In response to these concerns, the Alliance for Better Long Term Care instituted monthly open meetings with LogistiCare management and state oversight staff at which issues could be raised by the public and care providers. The Alliance also conducted a number of trainings for LogistiCare drivers to increase their understanding of rider needs. LogistiCare reports that, over time, the ratio of complaints to number of trips has decreased and the provider network has expanded. Their fleet grew from 22 providers in May 2014 to 80 providers by January 2016.
LogistiCare recently instituted a more extensive customer satisfaction survey, including post-trip calls to riders. In March 2017, a survey of 460 elderly customers found an overall satisfaction rate of 92%. However, consumers continue to report problems with LogistiCare services throughout the state. According to data provided to the Long Term Care Coordinating Council, there was an average of 75 complaints per month about the ETP program from January to May 2017, nearly twice as many as there were about NEMT. The most common complaint for both programs was about drivers being late.
b) RIPTA’s normal operations are funded primarily by the state gas tax, along with farebox revenue and federal funds.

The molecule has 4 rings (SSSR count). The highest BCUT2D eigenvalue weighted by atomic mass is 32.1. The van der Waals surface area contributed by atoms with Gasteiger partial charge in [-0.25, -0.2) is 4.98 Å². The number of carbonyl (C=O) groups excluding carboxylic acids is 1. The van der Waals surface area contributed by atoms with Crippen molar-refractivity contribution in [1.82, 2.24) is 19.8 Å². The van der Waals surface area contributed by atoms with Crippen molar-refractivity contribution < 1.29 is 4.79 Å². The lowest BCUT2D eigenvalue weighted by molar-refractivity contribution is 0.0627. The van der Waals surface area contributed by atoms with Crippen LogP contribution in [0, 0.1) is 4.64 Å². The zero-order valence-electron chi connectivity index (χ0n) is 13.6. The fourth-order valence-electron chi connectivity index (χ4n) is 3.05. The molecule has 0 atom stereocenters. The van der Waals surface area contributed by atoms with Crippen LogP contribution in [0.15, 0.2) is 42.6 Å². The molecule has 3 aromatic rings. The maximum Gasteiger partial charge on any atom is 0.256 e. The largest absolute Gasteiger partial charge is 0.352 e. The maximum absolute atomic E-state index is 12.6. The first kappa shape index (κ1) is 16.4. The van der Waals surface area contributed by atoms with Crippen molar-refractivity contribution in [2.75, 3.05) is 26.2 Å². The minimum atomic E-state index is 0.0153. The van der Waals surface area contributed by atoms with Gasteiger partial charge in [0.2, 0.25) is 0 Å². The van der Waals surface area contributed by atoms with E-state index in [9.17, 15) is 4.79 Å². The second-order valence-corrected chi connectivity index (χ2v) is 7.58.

Text Box 2. Innovative Models for Increasing Transportation Access
The Future of Transportation for Older Rhode Islanders
Rhode Island does not have a coordinated approach to analyzing current transportation patterns among older adults and projecting demand for the future. There is no comprehensive, ongoing data collection about the use of various public, private, and volunteer transportation services, the cost of these services, and the geographic areas of greatest need.
The federal government requires that a local human services coordinated transportation plan be developed every five years. The last such plan for Rhode Island was issued in 2013.22 This spring RIPTA began developing the next Coordinated Human Services Transportation Plan. To seek public input on the plan, RIPTA has scheduled open meetings in four communities across the state and invited community members to serve on an advisory group.
As RIPTA anticipated embarking on an update to the state’s plan, there was some discussion in the General Assembly about leveraging the opportunity to use federal funds to conduct an Elder Mobility Study and incorporate its findings into the plan.(c) An Elder Mobility Study would examine the transportation needs of the state’s older population, identify best practices for more responsive senior transit, estimate the resources needed to help meet projected future demand, and design a coordinated transportation data system. Similar studies and projections at the national level, such as those conducted by the American Public Transportation Association, could serve as a model for Rhode Island.23
c) A resolution requesting that an Elder Mobility Study be conducted as part of updating the state's Coordinated Human Services Transportation Plan was introduced and heard but did not pass.